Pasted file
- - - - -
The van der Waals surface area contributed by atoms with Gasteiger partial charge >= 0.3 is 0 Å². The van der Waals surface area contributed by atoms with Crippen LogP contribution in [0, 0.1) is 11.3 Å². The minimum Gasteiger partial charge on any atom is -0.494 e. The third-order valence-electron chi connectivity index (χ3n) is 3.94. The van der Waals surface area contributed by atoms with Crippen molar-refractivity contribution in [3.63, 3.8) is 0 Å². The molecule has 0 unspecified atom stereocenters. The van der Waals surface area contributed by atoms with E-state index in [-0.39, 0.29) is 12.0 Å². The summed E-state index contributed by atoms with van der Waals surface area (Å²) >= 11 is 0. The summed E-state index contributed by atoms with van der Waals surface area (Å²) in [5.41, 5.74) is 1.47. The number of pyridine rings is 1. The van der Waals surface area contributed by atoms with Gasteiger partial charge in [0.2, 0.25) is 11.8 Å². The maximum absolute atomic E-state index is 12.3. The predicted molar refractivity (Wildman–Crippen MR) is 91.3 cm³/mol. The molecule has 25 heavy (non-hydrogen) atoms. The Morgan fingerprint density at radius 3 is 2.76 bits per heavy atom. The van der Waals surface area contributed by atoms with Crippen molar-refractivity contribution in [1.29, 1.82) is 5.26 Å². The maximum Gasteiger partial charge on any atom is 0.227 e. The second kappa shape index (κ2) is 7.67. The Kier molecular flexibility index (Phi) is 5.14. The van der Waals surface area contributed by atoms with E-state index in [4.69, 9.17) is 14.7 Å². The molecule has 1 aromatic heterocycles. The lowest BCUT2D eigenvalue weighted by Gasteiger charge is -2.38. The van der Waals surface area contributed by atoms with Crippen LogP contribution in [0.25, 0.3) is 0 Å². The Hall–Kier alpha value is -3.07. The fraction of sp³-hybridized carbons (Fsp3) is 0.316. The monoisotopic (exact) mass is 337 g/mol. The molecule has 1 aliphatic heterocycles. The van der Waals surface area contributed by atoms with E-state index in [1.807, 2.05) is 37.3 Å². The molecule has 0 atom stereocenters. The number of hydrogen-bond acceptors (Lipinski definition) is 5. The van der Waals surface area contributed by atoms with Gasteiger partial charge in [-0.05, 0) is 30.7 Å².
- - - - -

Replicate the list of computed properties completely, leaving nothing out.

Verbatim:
The van der Waals surface area contributed by atoms with Gasteiger partial charge >= 0.3 is 0 Å². The van der Waals surface area contributed by atoms with Crippen LogP contribution in [0, 0.1) is 11.3 Å². The minimum Gasteiger partial charge on any atom is -0.494 e. The third-order valence-electron chi connectivity index (χ3n) is 3.94. The van der Waals surface area contributed by atoms with Crippen molar-refractivity contribution in [3.63, 3.8) is 0 Å². The molecule has 0 unspecified atom stereocenters. The van der Waals surface area contributed by atoms with E-state index in [-0.39, 0.29) is 12.0 Å². The summed E-state index contributed by atoms with van der Waals surface area (Å²) >= 11 is 0. The summed E-state index contributed by atoms with van der Waals surface area (Å²) in [5.41, 5.74) is 1.47. The number of pyridine rings is 1. The van der Waals surface area contributed by atoms with Gasteiger partial charge in [0.2, 0.25) is 11.8 Å². The maximum absolute atomic E-state index is 12.3. The predicted molar refractivity (Wildman–Crippen MR) is 91.3 cm³/mol. The molecule has 25 heavy (non-hydrogen) atoms. The Morgan fingerprint density at radius 3 is 2.76 bits per heavy atom. The van der Waals surface area contributed by atoms with Crippen molar-refractivity contribution in [1.29, 1.82) is 5.26 Å². The maximum Gasteiger partial charge on any atom is 0.227 e. The second kappa shape index (κ2) is 7.67. The Kier molecular flexibility index (Phi) is 5.14. The van der Waals surface area contributed by atoms with E-state index in [4.69, 9.17) is 14.7 Å². The molecule has 1 aromatic heterocycles. The lowest BCUT2D eigenvalue weighted by Gasteiger charge is -2.38. The van der Waals surface area contributed by atoms with Crippen LogP contribution in [0.25, 0.3) is 0 Å². The Hall–Kier alpha value is -3.07. The fraction of sp³-hybridized carbons (Fsp3) is 0.316. The monoisotopic (exact) mass is 337 g/mol. The molecule has 1 aliphatic heterocycles. The van der Waals surface area contributed by atoms with E-state index in [1.807, 2.05) is 37.3 Å². The molecule has 0 atom stereocenters. The number of hydrogen-bond acceptors (Lipinski definition) is 5. The van der Waals surface area contributed by atoms with Gasteiger partial charge in [-0.05, 0) is 30.7 Å².